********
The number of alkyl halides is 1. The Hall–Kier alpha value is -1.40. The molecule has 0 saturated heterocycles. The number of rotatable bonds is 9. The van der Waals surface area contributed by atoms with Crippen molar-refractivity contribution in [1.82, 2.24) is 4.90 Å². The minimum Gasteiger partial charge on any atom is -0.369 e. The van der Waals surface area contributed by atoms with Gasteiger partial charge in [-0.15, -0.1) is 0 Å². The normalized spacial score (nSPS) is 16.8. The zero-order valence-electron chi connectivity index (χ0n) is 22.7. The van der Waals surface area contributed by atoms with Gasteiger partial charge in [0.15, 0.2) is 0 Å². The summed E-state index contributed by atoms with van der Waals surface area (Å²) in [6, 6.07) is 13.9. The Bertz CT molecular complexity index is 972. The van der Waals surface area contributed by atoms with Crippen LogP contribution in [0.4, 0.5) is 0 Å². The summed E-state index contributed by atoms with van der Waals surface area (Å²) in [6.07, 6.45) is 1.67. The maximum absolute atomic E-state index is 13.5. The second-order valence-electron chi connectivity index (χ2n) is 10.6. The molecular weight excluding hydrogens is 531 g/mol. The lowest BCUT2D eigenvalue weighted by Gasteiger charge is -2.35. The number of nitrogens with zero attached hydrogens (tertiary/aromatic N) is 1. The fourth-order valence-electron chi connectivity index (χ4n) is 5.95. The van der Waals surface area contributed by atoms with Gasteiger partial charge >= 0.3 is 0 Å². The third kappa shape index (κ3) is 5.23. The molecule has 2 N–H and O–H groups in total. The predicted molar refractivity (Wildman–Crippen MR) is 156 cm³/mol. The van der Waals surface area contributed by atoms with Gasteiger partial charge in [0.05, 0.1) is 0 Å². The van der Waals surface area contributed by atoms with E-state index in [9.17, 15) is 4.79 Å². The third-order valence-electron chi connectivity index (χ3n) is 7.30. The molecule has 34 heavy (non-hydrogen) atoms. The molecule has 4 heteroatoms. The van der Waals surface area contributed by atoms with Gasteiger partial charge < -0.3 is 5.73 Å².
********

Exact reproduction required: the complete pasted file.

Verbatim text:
The number of alkyl halides is 1. The Hall–Kier alpha value is -1.40. The molecule has 0 saturated heterocycles. The number of rotatable bonds is 9. The van der Waals surface area contributed by atoms with Crippen molar-refractivity contribution in [1.82, 2.24) is 4.90 Å². The minimum Gasteiger partial charge on any atom is -0.369 e. The van der Waals surface area contributed by atoms with Gasteiger partial charge in [-0.15, -0.1) is 0 Å². The normalized spacial score (nSPS) is 16.8. The zero-order valence-electron chi connectivity index (χ0n) is 22.7. The van der Waals surface area contributed by atoms with Gasteiger partial charge in [0.15, 0.2) is 0 Å². The summed E-state index contributed by atoms with van der Waals surface area (Å²) in [6, 6.07) is 13.9. The Bertz CT molecular complexity index is 972. The van der Waals surface area contributed by atoms with Crippen LogP contribution in [0.4, 0.5) is 0 Å². The summed E-state index contributed by atoms with van der Waals surface area (Å²) in [6.07, 6.45) is 1.67. The maximum absolute atomic E-state index is 13.5. The second-order valence-electron chi connectivity index (χ2n) is 10.6. The molecular weight excluding hydrogens is 531 g/mol. The lowest BCUT2D eigenvalue weighted by Gasteiger charge is -2.35. The number of nitrogens with zero attached hydrogens (tertiary/aromatic N) is 1. The fourth-order valence-electron chi connectivity index (χ4n) is 5.95. The van der Waals surface area contributed by atoms with Gasteiger partial charge >= 0.3 is 0 Å². The third kappa shape index (κ3) is 5.23. The molecule has 2 N–H and O–H groups in total. The predicted molar refractivity (Wildman–Crippen MR) is 156 cm³/mol. The van der Waals surface area contributed by atoms with Gasteiger partial charge in [0.05, 0.1) is 0 Å². The van der Waals surface area contributed by atoms with E-state index in [9.17, 15) is 4.79 Å². The third-order valence-electron chi connectivity index (χ3n) is 7.30. The molecule has 34 heavy (non-hydrogen) atoms. The molecule has 4 heteroatoms. The van der Waals surface area contributed by atoms with Gasteiger partial charge < -0.3 is 5.73 Å².